### Expected Value

**Definition: **
The *expected value* of a continuous random variable
is denoted
and is defined by

(C.12) |

where denotes the

*probability density function*(PDF) for the random variable v.

**Example: **
Let the random variable
be uniformly distributed between
and
, *i.e.*,

(C.13) |

Then the expected value of is computed as

(C.14) |

Thus, the expected value of a random variable uniformly distributed between and is simply the average of and .

For a stochastic process, which is simply a sequence of random
variables,
means the expected value of
over
``all realizations'' of the random process
. This is also
called an *ensemble average*. In other words, for each ``roll of
the dice,'' we obtain an entire signal
, and to compute
, say, we average
together all of the values of
obtained for all ``dice rolls.''

For a stationary random process
, the random variables
which make it up
are identically distributed. As a result, we may normally compute
expected values by *averaging over time* within a *single
realization* of the random process, instead of having to average
``vertically'' at a single time instant over many realizations of the
random process.^{C.2} Denote time averaging by

(C.15) |

Then, for a stationary random processes, we have . That is, for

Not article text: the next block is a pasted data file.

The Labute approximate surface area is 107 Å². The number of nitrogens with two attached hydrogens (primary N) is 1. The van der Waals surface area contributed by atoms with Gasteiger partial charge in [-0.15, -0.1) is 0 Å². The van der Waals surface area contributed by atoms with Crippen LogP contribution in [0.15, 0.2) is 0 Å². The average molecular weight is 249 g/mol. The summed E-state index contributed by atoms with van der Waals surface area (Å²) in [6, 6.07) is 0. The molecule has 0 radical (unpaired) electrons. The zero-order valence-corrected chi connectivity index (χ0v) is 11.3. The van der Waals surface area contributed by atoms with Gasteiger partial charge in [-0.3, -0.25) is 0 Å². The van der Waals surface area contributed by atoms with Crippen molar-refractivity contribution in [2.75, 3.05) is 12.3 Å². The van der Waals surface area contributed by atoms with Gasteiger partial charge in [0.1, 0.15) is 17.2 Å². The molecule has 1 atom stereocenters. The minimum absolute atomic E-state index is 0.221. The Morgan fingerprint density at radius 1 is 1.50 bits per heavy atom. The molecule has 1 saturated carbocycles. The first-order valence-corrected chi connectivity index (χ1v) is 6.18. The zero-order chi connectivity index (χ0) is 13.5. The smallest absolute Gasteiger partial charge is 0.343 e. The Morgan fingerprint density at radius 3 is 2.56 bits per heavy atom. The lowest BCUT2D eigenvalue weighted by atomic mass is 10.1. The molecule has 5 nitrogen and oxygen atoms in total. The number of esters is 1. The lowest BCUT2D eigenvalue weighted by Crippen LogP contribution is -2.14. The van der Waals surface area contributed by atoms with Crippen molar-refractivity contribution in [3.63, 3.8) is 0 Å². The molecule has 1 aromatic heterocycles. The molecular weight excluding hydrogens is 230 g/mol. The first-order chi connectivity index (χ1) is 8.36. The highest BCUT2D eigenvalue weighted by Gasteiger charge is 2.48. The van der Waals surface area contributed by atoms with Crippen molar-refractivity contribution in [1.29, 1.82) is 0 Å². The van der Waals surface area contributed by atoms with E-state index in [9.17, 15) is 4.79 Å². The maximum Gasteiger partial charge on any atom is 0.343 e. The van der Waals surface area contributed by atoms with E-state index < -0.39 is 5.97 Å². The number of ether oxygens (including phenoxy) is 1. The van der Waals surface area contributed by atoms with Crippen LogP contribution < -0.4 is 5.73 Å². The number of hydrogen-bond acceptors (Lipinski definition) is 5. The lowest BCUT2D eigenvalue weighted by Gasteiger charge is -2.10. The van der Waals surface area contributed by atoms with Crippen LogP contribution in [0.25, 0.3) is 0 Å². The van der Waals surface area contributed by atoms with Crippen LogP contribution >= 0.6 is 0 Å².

*stationary*random signals, ensemble averages equal time averages.

We are concerned only with stationary stochastic processes in this
book. While the statistics of noise-like signals must be allowed
to evolve over time in high quality spectral models, we may require
essentially time-invariant statistics within a single *frame* of
data in the time domain. In practice, we choose our spectrum analysis
window short enough to impose this. For audio work, 20 ms is a
typical choice for a frequency-independent frame length.^{C.3} In a multiresolution system, in which the frame length
can vary across frequency bands, several periods of the band
center-frequency is a reasonable choice. As discussed in
§5.5.2, the minimum number of periods required under
the window for resolution of spectral peaks depends on the window type
used.

**Next Section:**

Mean

**Previous Section:**

Stationary Stochastic Process